Two years ago, Valerie Shaw used her public relations skills to recruit students interested in learning the craft of shoe repair. Today, she is recruiting trainees for the Shoe Healer, her own high-tech shoe repair shop in Hollywood, Calif.

"The No. 1 problem in my industry is finding good people who will stay," said Shaw. In her quest to find energetic and loyal employees, she has hired former gang members and felons as well as skilled cobblers she affectionately calls "the cowboys."

Shaw and her four master cobblers are gearing up to train future cobblers with state employment training funds available to business owners.

"The short-term needs of businesses are so great that many can't pay attention to longer-term needs like training," said John Hurley, president of the Alexandria-based American Society for Training and Development.

Hurley, who heads the corporate training department at Chase Manhattan Bank in New York, said U.S. businesses and corporations invest about $475 billion a year in capital improvements but spend only $30 billion a year on training and education programs.

Although most executives agree that training workers is important, a recent survey by the society found that only 0.5 percent of the executives polled were willing to invest money to improve the problem-solving skills of their workers.

"More executives are interested in dumbing-down the work rather than smartening-up the people," said Hurley, who recommends that business owners spend at least 1 percent of their payroll cost to train workers.

Although big companies budget for in-house training programs, small-business owners have to be creative. Hurley suggests asking the bigger companies from which you buy or to which you sell for help with training your workers. Many large public companies, including Ford Motors Co., Motorola Inc., Xerox Corp. and International Business Machines Corp., spend millions of dollars training workers at all levels and attribute their growth and profits to investing in their employees.

Forty-six states offer some type of state-funded, industry-specific training programs. Last year, California's Employment Training Panel paid companies $62.8 million to help business owners train or retrain 35,000 workers who were previously on unemployment or needed new skills to maintain a competitive edge. Seventy-nine percent of the businesses that participated in the program have fewer than 250 employees, said Ken Nather, an analyst for the panel's planning and information unit. Companies receive the money after they train and hire the workers.

The federal Job Training Partnership Act also provides about $4 billion a year to train economically disadvantaged workers. About 11,000 business representatives serve on the private industry councils set up across the country to allocate the federal training funds.

Shaw, who established her business with help from her mother, wants to help her employees buy Shoe Healer franchises in the next few years. Shaw obtained her training funds with the help of Nanci Prince, executive director of community and women's business development for the Central Park Five Council, a nonprofit organization in Los Angeles.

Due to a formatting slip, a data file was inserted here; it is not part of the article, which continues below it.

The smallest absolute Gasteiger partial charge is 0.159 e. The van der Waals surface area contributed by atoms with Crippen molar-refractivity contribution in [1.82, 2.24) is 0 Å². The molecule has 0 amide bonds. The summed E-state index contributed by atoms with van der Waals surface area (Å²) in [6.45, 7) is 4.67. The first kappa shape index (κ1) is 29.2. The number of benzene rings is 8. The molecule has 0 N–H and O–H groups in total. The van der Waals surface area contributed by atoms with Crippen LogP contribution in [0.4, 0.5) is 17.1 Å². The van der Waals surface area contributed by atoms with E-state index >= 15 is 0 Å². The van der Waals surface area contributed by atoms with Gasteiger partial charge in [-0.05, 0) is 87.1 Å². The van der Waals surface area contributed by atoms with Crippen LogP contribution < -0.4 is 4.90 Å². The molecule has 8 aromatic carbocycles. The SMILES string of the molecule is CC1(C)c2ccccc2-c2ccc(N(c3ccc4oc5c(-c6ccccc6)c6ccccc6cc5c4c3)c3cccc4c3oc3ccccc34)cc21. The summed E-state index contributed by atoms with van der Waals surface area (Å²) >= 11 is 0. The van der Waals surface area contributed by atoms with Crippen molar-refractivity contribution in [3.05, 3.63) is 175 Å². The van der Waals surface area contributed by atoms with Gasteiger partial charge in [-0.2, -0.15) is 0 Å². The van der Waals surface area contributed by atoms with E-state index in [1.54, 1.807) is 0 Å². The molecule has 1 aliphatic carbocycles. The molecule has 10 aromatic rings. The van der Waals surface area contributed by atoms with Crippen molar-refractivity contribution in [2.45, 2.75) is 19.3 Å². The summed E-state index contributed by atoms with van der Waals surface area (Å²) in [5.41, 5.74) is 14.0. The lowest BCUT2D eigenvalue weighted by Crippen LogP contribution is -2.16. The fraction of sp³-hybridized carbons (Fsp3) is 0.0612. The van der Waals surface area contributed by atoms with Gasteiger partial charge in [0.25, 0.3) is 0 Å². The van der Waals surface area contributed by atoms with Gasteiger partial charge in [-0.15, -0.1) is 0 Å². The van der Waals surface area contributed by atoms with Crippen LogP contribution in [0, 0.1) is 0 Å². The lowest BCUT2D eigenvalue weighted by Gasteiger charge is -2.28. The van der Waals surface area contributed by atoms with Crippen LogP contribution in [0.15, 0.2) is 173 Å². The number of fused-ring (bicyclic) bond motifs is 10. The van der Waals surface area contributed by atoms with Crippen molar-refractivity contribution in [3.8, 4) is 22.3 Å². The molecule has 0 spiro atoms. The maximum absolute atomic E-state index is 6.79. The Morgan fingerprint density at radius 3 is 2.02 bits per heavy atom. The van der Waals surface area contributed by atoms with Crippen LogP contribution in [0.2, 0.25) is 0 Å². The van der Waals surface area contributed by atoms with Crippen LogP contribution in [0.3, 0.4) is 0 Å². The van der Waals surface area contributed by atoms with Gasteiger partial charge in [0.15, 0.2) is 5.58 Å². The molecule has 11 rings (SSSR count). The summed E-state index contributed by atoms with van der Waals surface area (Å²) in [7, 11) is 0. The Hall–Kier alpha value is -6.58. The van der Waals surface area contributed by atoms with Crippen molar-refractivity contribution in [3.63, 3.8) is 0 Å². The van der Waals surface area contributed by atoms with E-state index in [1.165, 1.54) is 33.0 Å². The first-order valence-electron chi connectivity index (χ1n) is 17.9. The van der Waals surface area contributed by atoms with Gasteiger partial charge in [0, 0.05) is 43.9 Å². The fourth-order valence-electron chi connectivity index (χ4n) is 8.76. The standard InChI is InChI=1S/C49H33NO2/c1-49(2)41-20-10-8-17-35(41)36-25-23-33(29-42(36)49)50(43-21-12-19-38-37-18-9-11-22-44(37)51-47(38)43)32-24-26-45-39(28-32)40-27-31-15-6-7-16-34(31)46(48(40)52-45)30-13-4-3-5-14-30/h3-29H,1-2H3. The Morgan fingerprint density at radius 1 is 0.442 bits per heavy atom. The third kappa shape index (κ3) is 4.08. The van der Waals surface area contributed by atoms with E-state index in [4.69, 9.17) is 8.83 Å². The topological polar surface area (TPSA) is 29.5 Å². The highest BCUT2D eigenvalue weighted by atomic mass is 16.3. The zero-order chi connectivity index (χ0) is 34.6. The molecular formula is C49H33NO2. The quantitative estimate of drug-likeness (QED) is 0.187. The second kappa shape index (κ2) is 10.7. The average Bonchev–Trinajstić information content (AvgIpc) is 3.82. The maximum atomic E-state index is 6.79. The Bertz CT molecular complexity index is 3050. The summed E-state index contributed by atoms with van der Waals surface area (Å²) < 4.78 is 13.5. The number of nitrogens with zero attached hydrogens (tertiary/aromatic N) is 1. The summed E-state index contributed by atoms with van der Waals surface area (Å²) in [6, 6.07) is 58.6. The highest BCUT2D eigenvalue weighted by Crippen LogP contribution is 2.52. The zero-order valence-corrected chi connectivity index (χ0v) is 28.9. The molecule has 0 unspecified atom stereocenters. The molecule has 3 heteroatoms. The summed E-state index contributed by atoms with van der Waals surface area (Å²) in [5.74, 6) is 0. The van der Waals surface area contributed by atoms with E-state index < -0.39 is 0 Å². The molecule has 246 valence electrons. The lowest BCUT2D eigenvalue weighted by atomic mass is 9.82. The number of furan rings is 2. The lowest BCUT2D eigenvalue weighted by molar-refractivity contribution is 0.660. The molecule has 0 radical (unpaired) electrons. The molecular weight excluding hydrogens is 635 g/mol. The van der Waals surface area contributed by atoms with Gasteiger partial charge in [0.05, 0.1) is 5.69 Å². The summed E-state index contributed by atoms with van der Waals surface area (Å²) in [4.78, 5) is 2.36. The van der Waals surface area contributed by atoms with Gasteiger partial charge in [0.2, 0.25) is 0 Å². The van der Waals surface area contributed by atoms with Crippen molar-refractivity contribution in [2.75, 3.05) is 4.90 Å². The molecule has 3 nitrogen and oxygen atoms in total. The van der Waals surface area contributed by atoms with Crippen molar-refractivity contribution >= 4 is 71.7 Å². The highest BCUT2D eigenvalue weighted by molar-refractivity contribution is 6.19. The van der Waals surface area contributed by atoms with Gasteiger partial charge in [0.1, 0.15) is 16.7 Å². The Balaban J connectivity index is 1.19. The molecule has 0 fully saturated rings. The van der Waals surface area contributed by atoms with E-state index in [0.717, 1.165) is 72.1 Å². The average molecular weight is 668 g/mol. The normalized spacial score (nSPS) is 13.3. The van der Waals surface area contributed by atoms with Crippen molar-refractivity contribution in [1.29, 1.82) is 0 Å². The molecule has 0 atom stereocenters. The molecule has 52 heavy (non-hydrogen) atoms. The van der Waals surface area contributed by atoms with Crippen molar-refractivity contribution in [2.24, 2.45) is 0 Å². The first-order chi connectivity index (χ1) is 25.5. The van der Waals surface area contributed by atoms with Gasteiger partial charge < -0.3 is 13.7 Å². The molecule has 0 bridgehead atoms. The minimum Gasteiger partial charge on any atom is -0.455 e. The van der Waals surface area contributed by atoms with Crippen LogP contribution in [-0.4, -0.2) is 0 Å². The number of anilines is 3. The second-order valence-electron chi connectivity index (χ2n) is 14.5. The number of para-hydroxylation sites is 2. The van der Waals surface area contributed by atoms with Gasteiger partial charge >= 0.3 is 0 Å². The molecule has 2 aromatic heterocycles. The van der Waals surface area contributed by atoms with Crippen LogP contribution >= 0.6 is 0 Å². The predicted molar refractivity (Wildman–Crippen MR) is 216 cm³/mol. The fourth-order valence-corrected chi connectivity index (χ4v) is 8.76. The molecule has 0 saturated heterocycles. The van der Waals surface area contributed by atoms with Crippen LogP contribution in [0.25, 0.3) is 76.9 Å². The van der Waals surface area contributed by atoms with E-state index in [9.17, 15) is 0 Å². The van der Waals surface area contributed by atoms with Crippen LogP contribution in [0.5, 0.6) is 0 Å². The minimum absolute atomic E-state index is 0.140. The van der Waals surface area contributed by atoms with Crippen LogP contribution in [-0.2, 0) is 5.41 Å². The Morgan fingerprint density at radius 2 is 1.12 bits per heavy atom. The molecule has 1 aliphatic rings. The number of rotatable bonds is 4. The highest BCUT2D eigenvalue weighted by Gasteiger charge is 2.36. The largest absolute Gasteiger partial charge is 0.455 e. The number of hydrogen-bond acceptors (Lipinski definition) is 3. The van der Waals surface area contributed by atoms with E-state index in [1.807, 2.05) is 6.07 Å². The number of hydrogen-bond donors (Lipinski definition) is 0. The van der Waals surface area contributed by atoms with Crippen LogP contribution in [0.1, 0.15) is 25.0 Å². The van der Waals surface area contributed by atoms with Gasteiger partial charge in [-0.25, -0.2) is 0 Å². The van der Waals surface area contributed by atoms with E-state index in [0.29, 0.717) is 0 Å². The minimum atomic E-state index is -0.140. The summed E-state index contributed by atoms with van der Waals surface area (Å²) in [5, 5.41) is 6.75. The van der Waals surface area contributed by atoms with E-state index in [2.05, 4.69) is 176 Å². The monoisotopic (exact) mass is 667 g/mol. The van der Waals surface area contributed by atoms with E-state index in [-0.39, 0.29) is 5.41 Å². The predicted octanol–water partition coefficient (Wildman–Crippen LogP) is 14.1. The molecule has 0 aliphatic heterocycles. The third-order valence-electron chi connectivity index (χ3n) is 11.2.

"We are able to apply for city, state and federal monies that were at one time anti-poverty program funds," said Prince, who charges clients $250 to prepare grant applications. If the grant is denied, she refunds the money to the business owner. If the grant is approved, clients pay her an extra $500 fee.

In addition to writing grant applications, Prince collects money, equipment and supplies from corporations interested in helping small-business owners train workers.

In exchange for their financial support, Prince and a group of colleagues provide free meeting and party planning services for participating corporations.

In recent months, Shaw's team has obtained sewing machines from Singer Co. and computers from International Business Machines Corp. She has recruited a maker of baby bedding to train seamstresses; a heating and air-conditioning contractor to train workers; and a commercial photographer to train assistants and photographers.

To qualify for the training money, business owners must contribute to the state's unemployment insurance program and have the ability to train people at their place of business. They must also be willing to hire a third of the workers who complete the training program and help find jobs for the others, according to Prince.

For workers who can earn at least $8 an hour, employers can qualify for about $3,000 in training funds. Businesses that provide training for jobs paying $10 or more an hour can qualify for about $5,000 per trainee.

"So many programs turn people out to make less than $10 an hour, and you can't live on that," said Prince. She said that to qualify, trainees must be unemployed, on welfare or considered under-skilled.

Prince and her colleagues are available to set up similar job training programs anywhere in the country. Prince can be contacted through the Central Park Five Council, 1043 West 46th St., Los Angeles, Calif. 90037.

The American Society for Training and Development is at 1630 Duke St., Alexandria, Va. 22313. Business owners who join can obtain brochures and information about training programs. The phone number is 703-683-8100.Jane Applegate welcomes letters and story suggestions from readers. Please write to her at the Los Angeles Times, Times Mirror Square, Los Angeles, Calif. 90053.